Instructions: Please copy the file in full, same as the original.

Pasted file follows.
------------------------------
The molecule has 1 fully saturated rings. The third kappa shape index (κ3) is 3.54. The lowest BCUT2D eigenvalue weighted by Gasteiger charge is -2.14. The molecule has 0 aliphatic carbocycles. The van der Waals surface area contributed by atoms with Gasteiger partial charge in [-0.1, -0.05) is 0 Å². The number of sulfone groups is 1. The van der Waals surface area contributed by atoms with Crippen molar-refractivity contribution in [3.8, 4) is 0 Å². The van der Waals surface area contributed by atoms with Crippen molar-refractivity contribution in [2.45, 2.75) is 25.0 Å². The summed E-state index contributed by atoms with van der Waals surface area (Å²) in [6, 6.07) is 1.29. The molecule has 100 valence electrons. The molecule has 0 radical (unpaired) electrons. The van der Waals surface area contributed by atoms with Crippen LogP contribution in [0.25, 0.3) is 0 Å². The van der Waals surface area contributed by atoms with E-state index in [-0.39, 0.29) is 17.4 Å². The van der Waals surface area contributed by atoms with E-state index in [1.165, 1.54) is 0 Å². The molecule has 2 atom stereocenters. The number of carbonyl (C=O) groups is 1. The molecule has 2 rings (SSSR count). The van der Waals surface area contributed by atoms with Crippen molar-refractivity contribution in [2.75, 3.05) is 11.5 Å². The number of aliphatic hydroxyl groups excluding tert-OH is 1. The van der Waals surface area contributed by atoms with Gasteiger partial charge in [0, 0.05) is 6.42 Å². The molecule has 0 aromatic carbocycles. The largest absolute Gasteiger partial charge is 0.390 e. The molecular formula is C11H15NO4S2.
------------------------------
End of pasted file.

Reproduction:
The molecule has 1 fully saturated rings. The third kappa shape index (κ3) is 3.54. The lowest BCUT2D eigenvalue weighted by Gasteiger charge is -2.14. The molecule has 0 aliphatic carbocycles. The van der Waals surface area contributed by atoms with Gasteiger partial charge in [-0.1, -0.05) is 0 Å². The number of sulfone groups is 1. The van der Waals surface area contributed by atoms with Crippen molar-refractivity contribution in [3.8, 4) is 0 Å². The van der Waals surface area contributed by atoms with Crippen molar-refractivity contribution in [2.45, 2.75) is 25.0 Å². The summed E-state index contributed by atoms with van der Waals surface area (Å²) in [6, 6.07) is 1.29. The molecule has 100 valence electrons. The molecule has 0 radical (unpaired) electrons. The van der Waals surface area contributed by atoms with Crippen LogP contribution in [0.25, 0.3) is 0 Å². The van der Waals surface area contributed by atoms with E-state index in [-0.39, 0.29) is 17.4 Å². The van der Waals surface area contributed by atoms with E-state index in [1.165, 1.54) is 0 Å². The molecule has 2 atom stereocenters. The number of carbonyl (C=O) groups is 1. The molecule has 2 rings (SSSR count). The van der Waals surface area contributed by atoms with Crippen molar-refractivity contribution in [2.75, 3.05) is 11.5 Å². The number of aliphatic hydroxyl groups excluding tert-OH is 1. The van der Waals surface area contributed by atoms with Gasteiger partial charge in [0, 0.05) is 6.42 Å². The molecule has 0 aromatic carbocycles. The largest absolute Gasteiger partial charge is 0.390 e. The molecular formula is C11H15NO4S2.